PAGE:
Understanding Conspiracy to Defraud the United States: 18 U.S.C § 371

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The Ins and Outs of Conspiracy to Defraud the United States: Exploring 18 U.S.C § 371

Conspiracies are not just the stuff of thriller movies or detective novels; they are real and can have severe repercussions. One such conspiracy, which can have dire consequences, is a conspiracy to defraud the United States. Among the various federal criminal offenses, the law treats conspiracy to defraud the United States as a particularly serious crime, even though it is a white-collar crime. In this article, we'll take a closer look at the specifics of this crime: what it means, how it is defined under federal law, what the penalties are, and how a federal defense attorney can help you if you are accused of this crime.

What Is Conspiracy to Defraud the United States?

The statute defining Conspiracy to defraud the United States is found at 18 U.S.C § 371. The law prohibits two or more individuals from conspiring to commit any offense against the United States or any agency thereof in any manner or form. The offense at issue must involve deceit or dishonesty or interfere with the functioning of a government agency, such as the Department of Justice, the Internal Revenue Service, or the Federal Bureau of Investigation.

What is meant by defraud in the context of this law? Defrauding the United States refers to cheating, evading, or otherwise obstructing lawful government functions by trick, deceit, dishonesty, corruption, and betrayal of trust. The offense can arise in a variety of situations, such as bribery, embezzlement, perjury, obstruction of justice, and lying to federal investigators.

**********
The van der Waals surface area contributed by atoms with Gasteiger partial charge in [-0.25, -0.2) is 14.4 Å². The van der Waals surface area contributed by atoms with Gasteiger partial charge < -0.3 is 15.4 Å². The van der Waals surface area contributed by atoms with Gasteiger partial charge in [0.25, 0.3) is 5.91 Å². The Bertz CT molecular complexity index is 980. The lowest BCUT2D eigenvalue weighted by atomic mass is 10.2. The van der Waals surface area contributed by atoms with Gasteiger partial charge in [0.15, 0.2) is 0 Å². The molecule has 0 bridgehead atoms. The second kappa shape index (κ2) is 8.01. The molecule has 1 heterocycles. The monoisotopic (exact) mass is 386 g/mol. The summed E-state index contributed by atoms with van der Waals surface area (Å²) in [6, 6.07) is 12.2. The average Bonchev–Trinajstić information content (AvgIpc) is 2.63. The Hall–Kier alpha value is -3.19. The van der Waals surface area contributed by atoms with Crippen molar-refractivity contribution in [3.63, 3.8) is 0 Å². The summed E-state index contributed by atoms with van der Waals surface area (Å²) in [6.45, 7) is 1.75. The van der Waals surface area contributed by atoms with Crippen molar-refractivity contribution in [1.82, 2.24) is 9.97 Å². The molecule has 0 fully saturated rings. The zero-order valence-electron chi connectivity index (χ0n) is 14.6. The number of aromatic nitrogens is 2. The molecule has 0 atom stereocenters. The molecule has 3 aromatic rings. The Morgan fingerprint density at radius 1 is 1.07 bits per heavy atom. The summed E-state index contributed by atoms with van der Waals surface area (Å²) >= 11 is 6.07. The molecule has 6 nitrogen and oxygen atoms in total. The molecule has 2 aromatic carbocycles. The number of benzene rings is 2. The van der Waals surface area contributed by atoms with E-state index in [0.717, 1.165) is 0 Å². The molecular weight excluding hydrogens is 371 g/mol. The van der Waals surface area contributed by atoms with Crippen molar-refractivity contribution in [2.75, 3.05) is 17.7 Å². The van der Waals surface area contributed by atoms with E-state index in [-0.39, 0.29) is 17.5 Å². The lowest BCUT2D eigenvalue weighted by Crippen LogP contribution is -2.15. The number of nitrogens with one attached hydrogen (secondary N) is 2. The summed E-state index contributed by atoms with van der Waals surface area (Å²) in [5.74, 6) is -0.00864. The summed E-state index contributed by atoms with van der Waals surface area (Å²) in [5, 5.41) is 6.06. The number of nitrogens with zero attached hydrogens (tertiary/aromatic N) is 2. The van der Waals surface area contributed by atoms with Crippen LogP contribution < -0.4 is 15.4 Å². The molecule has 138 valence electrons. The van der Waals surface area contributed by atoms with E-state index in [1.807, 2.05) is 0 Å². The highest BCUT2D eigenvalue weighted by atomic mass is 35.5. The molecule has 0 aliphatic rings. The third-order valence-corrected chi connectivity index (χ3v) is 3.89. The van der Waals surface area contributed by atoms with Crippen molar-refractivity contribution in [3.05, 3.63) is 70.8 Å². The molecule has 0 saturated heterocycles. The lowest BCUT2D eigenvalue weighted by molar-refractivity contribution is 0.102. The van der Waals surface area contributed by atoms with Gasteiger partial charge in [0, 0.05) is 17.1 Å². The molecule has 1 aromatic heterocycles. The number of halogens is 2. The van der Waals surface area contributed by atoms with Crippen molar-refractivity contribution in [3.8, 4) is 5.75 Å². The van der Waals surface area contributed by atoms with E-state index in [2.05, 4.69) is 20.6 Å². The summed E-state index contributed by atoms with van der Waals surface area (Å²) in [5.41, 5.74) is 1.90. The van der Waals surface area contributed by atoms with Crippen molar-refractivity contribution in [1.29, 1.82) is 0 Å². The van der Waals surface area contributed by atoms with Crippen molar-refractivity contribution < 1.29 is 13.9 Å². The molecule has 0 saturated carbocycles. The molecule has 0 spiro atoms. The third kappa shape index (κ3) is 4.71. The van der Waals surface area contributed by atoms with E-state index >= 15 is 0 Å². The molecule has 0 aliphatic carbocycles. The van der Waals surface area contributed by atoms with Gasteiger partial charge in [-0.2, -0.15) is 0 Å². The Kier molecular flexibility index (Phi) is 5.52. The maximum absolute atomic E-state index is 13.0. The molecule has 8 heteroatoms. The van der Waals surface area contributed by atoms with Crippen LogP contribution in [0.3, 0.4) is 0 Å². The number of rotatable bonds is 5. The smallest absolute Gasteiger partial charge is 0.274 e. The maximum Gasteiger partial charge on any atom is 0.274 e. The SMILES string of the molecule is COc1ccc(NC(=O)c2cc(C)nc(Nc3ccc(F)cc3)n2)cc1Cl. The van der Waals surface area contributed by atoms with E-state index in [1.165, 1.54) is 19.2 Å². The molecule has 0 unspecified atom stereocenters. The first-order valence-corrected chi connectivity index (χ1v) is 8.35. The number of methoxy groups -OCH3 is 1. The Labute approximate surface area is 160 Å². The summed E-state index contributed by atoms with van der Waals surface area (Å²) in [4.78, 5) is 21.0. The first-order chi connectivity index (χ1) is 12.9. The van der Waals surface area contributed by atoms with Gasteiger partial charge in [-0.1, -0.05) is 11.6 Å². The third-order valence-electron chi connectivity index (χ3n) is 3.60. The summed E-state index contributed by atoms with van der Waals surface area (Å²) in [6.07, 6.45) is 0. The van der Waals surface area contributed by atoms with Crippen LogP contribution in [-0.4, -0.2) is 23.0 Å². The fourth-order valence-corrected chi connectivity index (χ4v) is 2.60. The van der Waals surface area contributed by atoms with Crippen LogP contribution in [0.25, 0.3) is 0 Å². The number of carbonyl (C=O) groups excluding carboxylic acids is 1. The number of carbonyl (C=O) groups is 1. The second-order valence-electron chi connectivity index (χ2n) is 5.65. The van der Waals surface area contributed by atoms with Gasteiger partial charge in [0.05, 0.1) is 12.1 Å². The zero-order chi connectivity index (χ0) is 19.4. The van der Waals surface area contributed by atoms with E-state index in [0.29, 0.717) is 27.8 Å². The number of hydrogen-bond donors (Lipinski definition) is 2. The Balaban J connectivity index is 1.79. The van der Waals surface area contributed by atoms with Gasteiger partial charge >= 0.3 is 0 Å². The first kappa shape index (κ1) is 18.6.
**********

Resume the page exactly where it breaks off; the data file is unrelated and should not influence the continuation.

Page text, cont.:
How Does the Law Define Conspiracy?

Conspiracy, in general, involves an agreement between two or more people to commit a crime. The specific crime at issue in Section 371 is a conspiracy to defraud the United States. Conspiracy to defraud the United States has two elements that must both be present for the crime to occur:

  • Two or more persons must agree to commit a crime against the United States, and
  • One of the conspirators must commit an overt act in furtherance of the agreement

It's worth noting that an overt act does not have to be criminal by itself, nor does it have to be completed successfully. In other words, the conspiracy is the crime, not the underlying offense that the conspirators agreed to commit. For example, suppose two individuals agree to commit a fraud scheme aimed at cheating the government out of tax revenues. If one of them makes a phone call to gather additional information about the scheme, that phone call could satisfy the overt act requirement, even if the fraud scheme is never executed.

How Can You Defraud the US?

Some of the ways you can defraud the United States, and thereby engage in a conspiracy to defraud, include:

  • Lying to federal authorities during an investigation
  • Obstructing a criminal investigation
  • Evasion or underpayment of taxes
  • Bribery of a government official
  • Embezzlement of government funds
  • False statements on government documents
  • Counterfeiting of government documents

Any of these acts performed as part of an agreement with one or more people to defraud the government could result in a court finding you guilty of a conspiracy to defraud the United States.

What are the Possible Penalties?